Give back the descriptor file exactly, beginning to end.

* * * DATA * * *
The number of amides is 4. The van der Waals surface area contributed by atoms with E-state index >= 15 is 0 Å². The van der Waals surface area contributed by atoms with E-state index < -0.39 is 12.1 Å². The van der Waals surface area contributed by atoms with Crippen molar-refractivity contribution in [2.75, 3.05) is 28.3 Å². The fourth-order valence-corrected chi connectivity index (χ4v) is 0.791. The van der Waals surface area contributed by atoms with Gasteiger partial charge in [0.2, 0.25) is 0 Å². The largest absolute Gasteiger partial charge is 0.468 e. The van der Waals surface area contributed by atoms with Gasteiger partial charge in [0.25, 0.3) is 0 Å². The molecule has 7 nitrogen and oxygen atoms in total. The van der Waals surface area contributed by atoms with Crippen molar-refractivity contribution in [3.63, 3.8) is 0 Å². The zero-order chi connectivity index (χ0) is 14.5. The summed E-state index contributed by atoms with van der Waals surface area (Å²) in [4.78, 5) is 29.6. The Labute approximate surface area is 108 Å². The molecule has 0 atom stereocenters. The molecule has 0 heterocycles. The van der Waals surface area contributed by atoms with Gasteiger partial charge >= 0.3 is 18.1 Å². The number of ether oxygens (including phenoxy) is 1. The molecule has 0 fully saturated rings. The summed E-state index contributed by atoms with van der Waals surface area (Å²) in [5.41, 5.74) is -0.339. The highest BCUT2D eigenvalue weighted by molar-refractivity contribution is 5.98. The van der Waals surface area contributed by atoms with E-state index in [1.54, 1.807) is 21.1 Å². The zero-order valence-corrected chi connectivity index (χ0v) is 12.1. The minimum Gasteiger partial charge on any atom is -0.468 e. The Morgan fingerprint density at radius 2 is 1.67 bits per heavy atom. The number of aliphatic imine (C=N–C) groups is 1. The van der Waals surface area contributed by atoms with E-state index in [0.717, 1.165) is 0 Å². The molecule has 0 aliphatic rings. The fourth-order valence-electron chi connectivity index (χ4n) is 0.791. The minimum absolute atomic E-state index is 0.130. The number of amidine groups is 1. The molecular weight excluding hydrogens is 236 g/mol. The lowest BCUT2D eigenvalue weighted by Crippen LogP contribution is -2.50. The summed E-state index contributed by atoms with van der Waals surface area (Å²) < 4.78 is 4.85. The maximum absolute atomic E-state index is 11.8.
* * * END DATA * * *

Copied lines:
The number of amides is 4. The van der Waals surface area contributed by atoms with E-state index >= 15 is 0 Å². The van der Waals surface area contributed by atoms with E-state index < -0.39 is 12.1 Å². The van der Waals surface area contributed by atoms with Crippen molar-refractivity contribution in [2.75, 3.05) is 28.3 Å². The fourth-order valence-corrected chi connectivity index (χ4v) is 0.791. The van der Waals surface area contributed by atoms with Gasteiger partial charge in [0.2, 0.25) is 0 Å². The largest absolute Gasteiger partial charge is 0.468 e. The van der Waals surface area contributed by atoms with Gasteiger partial charge in [0.25, 0.3) is 0 Å². The molecule has 7 nitrogen and oxygen atoms in total. The van der Waals surface area contributed by atoms with Crippen molar-refractivity contribution in [3.63, 3.8) is 0 Å². The zero-order chi connectivity index (χ0) is 14.5. The summed E-state index contributed by atoms with van der Waals surface area (Å²) in [4.78, 5) is 29.6. The Labute approximate surface area is 108 Å². The molecule has 0 atom stereocenters. The molecule has 0 heterocycles. The van der Waals surface area contributed by atoms with Gasteiger partial charge >= 0.3 is 18.1 Å². The number of ether oxygens (including phenoxy) is 1. The molecule has 0 fully saturated rings. The summed E-state index contributed by atoms with van der Waals surface area (Å²) in [5.41, 5.74) is -0.339. The highest BCUT2D eigenvalue weighted by molar-refractivity contribution is 5.98. The van der Waals surface area contributed by atoms with E-state index in [1.54, 1.807) is 21.1 Å². The zero-order valence-corrected chi connectivity index (χ0v) is 12.1. The minimum Gasteiger partial charge on any atom is -0.468 e. The Morgan fingerprint density at radius 2 is 1.67 bits per heavy atom. The number of aliphatic imine (C=N–C) groups is 1. The van der Waals surface area contributed by atoms with E-state index in [0.717, 1.165) is 0 Å². The molecule has 0 aliphatic rings. The fourth-order valence-electron chi connectivity index (χ4n) is 0.791. The minimum absolute atomic E-state index is 0.130. The number of amidine groups is 1. The molecular weight excluding hydrogens is 236 g/mol. The lowest BCUT2D eigenvalue weighted by Crippen LogP contribution is -2.50. The summed E-state index contributed by atoms with van der Waals surface area (Å²) < 4.78 is 4.85. The maximum absolute atomic E-state index is 11.8.